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Teacher's Guide: The History of USS/Historic Ship NAUTILUS (SSN-571)
Construction of USS NAUTILUS (SSN-571) was made possible by the successful development of a nuclear-propulsion plant by a group of scientists and engineers at the Naval Reactors Branch of the Atomic Energy Commission, under the leadership of Captain Hyman G. Rickover. Her keel was laid on 14 June 1952 at the Electric Boat Division of General Dynamics Corporation in Groton, Connecticut. President Harry S. Truman laid the first keel plate, onto which a shipyard worker welded his chalked initials.
On 21 January 1954, Mrs. Dwight D. Eisenhower broke the traditional bottle of champagne across NAUTILUS’s bow as she slid down the ways into the Thames River. On the morning of 17 January 1955, the boat’s commanding officer, Commander Eugene P. Wilkinson, ordered all lines cast off and signaled the historic message: "UNDERWAY ON "NUCLEAR POWER." Over the next several years, NAUTILUS shattered all submerged speed and distance records.
On 23 July 1958, NAUTILUS departed Pearl Harbor, Hawaii, under orders, classified Top Secret, to conduct "Operation Sunshine," the first crossing of the geographic North Pole by any vessel. At 11:15 PM on 3 August, commanding officer Commander William R. Anderson announced to his crew of 116 men, "For the world, our Country, and the Navy—the North Pole." NAUTILUS had accomplished the "impossible."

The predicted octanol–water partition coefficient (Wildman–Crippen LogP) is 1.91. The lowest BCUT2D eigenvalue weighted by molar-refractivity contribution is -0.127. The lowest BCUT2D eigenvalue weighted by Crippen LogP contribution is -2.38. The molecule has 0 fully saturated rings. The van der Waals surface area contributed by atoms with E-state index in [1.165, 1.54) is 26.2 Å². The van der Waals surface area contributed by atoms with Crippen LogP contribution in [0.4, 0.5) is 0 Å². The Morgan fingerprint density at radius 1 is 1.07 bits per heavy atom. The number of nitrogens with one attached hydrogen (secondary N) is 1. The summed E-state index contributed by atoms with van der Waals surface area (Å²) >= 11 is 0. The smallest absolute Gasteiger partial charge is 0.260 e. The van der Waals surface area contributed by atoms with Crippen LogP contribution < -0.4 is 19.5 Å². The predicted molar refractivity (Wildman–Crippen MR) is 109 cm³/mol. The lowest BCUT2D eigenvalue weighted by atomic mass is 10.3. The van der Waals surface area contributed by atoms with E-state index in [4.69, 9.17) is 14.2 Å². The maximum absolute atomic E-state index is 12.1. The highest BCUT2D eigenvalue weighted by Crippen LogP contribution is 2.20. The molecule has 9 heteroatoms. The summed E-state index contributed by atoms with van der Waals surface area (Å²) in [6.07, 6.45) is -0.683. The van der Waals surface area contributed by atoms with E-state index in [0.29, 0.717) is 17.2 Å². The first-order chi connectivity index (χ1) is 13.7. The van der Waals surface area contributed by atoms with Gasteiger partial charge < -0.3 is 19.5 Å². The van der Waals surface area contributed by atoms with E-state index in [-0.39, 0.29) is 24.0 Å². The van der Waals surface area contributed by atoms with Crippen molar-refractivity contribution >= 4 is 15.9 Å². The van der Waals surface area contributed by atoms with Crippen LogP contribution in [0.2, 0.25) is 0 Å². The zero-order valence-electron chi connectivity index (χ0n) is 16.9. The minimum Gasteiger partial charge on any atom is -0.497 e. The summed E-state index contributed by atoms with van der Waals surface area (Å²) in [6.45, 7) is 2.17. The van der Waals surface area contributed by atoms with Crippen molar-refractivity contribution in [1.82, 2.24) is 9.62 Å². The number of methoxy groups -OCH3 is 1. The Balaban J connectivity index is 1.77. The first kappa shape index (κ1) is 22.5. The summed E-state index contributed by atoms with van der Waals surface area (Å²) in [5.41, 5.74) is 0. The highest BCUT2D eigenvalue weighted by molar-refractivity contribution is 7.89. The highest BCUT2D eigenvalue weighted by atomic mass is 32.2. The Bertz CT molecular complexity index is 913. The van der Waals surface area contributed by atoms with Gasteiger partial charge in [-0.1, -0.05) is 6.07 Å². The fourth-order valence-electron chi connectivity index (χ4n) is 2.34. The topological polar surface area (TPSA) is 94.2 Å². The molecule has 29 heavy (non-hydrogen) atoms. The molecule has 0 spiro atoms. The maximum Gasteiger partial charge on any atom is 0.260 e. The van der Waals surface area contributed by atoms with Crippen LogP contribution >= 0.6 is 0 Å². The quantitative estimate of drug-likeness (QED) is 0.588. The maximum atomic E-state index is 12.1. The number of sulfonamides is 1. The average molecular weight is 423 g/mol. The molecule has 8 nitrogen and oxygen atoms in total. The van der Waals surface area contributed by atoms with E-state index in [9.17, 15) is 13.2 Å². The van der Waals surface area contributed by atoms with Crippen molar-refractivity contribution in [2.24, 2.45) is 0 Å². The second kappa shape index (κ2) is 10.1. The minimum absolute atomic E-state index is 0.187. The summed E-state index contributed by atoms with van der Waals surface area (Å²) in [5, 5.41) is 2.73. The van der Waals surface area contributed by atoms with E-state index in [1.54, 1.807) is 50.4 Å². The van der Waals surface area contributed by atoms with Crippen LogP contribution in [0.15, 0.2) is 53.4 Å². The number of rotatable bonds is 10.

In the spring of 1966 NAUTILUS again entered the record books when she logged her 300,000th mile underway. During the ensuing fourteen years the boat was involved in a variety of developmental testing programs while continuing to serve alongside many of the modern nuclear-powered submarines that had been built as a result of her success.
NAUTILUS was decommissioned on 3 March 1980. (For that reason, she is now technically known as "Historic Ship" or "HS" rather than "USS," which is reserved for vessels in active service.) In recognition of her pioneering role in the practical use of nuclear power, NAUTILUS was designated a National Historic Landmark by the Secretary of the Interior on 20 May 1982. Following an extensive conversion at Mare Island Naval Shipyard in California, she was towed to Groton, Connecticut, arriving on 6 July 1985. On 11 April 1986, the 86th birthday of the Submarine Force, NAUTILUS was opened to the general public as part of the Submarine Force Museum.
- The History of USS/Historic Ship NAUTILUS (SSN-571)
- The History of the Submarine Force Museum
- Outside Exhibits
- Midget Submarines
- Indoor Exhibits
- Technology Wing
- Main Hall
- Medal of Honor Gallery
- Torpedoes and Other Armaments
- Large-Scale Exhibits
- Wall Murals
- Historic Ship Nautilus Tour Frequently Asked Questions and Locations
- Download the Guide in PDF Format (2.2MB)